Study Finds One-Third Drop in Total Cost of Stock Fund Ownership Since 1980
Washington, DC, November 16, 1998 - The total cost of investing in equity mutual funds has decreased by more than one-third between 1980 and 1997, according to a new study published by the Investment Company Institute, the national association of the American investment company industry.
"This is important research. We believe it will make a valuable contribution to the ongoing public discussion of mutual fund fees and expenses, particularly issues relating to the level and trend in the average cost of investing in mutual funds," Institute President Matthew P. Fink said. "Until now, the discussion has lacked a standard framework for analyzing the total cost of mutual fund investing. The Institute’s study offers a comprehensive framework for analyzing mutual fund costs."
The study, Trends in the Ownership Cost of Equity Mutual Funds, by the Institute’s chief economist John Rea and senior economist Brian Reid, determined that the average cost of investing in equity funds decreased to 1.49 percent of each dollar invested in 1997 from 2.25 percent in 1980. "The cost of investing in mutual funds today is significantly lower than it was 18 years ago. At the same time, shareholders are receiving greater services and have more choice than ever before," Rea said.
The study also found evidence of economies of scale in equity funds. Large funds had substantially lower operating expenses than small funds. In addition, the 100 largest funds in 1997 that were established before 1980 experienced both rapid growth and falling operating expense ratios between 1980 and 1997. Among these 100 funds, those that grew most posted the largest reductions in operating expense ratios. "There is evidence of significant economies of scale at individual equity funds," Rea said. "It is important to remember, however, that by definition, economies of scale can be fairly examined only on a fund-by-fund basis not on an industrywide basis."
In addition, the study suggests that investors are sensitive to cost. "Although they have a wide range of cost ratios to choose from, investors clearly tend to concentrate their purchases among lower-cost equity funds," Rea said. He also noted that previous Institute research determined that an overwhelming majority of shareholders’ equity fund accounts (77 percent) are in mutual funds that charge annual fees below the industry’s simple average. Fink cited this research in testimony at a Congressional hearing in September.
Economists Rea and Reid evaluated fee trends using a measure called total shareholder cost. This measure represents the cost that an investor would expect to incur in purchasing and holding mutual fund shares. It accounts for all major fees, expenses, and sales charges relevant to decisionmaking, and is comparable to the fee information required by the U.S. Securities and Exchange Commission in every mutual fund prospectus.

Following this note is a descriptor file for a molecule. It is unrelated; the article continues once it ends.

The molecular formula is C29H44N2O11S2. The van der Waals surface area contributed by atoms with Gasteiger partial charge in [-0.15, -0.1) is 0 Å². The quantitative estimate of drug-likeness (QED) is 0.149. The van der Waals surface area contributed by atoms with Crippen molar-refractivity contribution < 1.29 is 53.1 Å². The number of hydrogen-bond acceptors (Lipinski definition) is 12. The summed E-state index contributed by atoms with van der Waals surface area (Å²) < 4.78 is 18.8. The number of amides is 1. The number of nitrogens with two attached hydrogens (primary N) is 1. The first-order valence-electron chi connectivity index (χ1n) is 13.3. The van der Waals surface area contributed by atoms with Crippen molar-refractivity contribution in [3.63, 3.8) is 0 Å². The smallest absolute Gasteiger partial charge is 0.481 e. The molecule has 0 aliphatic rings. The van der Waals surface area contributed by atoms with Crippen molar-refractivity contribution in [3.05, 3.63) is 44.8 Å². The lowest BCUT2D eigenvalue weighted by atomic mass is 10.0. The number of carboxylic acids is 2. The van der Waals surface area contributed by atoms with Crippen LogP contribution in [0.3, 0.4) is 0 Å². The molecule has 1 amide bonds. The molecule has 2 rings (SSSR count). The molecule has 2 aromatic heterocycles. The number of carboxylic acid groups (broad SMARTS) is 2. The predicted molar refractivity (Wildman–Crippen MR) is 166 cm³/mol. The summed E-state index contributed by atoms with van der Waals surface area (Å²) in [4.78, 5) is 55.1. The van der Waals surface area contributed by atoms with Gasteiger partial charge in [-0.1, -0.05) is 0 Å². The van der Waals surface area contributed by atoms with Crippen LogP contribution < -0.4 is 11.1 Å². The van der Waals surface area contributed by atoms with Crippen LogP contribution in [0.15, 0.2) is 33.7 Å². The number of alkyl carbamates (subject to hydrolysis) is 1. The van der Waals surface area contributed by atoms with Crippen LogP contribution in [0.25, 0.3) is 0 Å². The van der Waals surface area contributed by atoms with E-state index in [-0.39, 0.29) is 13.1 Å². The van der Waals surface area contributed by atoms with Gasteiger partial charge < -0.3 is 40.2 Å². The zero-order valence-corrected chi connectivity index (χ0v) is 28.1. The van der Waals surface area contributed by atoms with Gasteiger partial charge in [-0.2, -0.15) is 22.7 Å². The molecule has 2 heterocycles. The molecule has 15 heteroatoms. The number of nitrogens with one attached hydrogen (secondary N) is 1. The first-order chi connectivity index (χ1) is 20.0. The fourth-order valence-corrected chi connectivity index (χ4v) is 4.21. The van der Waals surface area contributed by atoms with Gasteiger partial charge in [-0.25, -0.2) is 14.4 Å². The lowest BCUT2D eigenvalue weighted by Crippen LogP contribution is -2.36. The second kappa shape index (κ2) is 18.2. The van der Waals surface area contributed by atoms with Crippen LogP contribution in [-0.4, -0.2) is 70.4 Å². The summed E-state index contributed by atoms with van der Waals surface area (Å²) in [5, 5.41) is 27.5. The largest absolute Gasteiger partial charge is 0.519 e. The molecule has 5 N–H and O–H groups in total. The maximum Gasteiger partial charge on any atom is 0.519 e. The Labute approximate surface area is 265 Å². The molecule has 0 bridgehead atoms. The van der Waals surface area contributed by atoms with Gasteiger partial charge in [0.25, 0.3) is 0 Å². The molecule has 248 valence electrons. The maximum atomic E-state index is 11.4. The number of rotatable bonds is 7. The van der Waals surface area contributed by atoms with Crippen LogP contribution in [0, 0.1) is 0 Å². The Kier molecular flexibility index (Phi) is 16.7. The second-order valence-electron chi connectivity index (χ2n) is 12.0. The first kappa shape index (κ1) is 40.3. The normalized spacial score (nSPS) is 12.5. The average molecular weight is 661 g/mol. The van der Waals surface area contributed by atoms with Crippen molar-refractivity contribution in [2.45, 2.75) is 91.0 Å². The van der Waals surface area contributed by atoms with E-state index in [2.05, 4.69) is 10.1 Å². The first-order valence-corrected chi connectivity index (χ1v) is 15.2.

The actual fees and expenses included in total shareholder cost consist of fund operating expenses, 12b-1 fees, and sales loads. In contrast, most other measures used to analyze mutual fund ownership cost do not incorporate all of these costs.
"Of the cost measures commonly used, most fail to account for the full range of mutual fund investment costs. As a result they misrepresent the actual cost incurred by the ‘average’ mutual fund investor. Total shareholder cost comes closest to capturing real investor cost," Rea said.
The decline in the total shareholder cost ratio between 1980 and 1997 was the result of lower distribution costs ¾ the sum of annuitized sales loads and 12b-1 fees, Rea said. "Load funds substantially reduced distribution charges during the 18-year period," Rea said. "In addition, investors contributed to the decline by shifting fund purchases toward no-load funds."
The authors note that the downward trend in mutual fund ownership costs since 1980 is evident in other similar statistical measures. For instance, the asset-weighted average of total shareholder cost ratios declined nearly 40 percent, to 1.44 percent in 1997 from 2.31 percent in 1980. In addition, the simple average fell to 1.99 percent from 2.37 percent in the same period, while the median of the total cost ratio dropped to 1.96 percent from 2.88 percent.
"Taken together, all of these measures demonstrate that the cost of investing in equity mutual funds declined significantly between 1980 and 1997," Rea said
The Investment Company Institute is the national association of the investment company industry. Its members include mutual funds, closed-end funds, and unit investment trusts. The Institute's investor awareness publications include a brochure, Frequently Asked Questions about Mutual Fund Fees.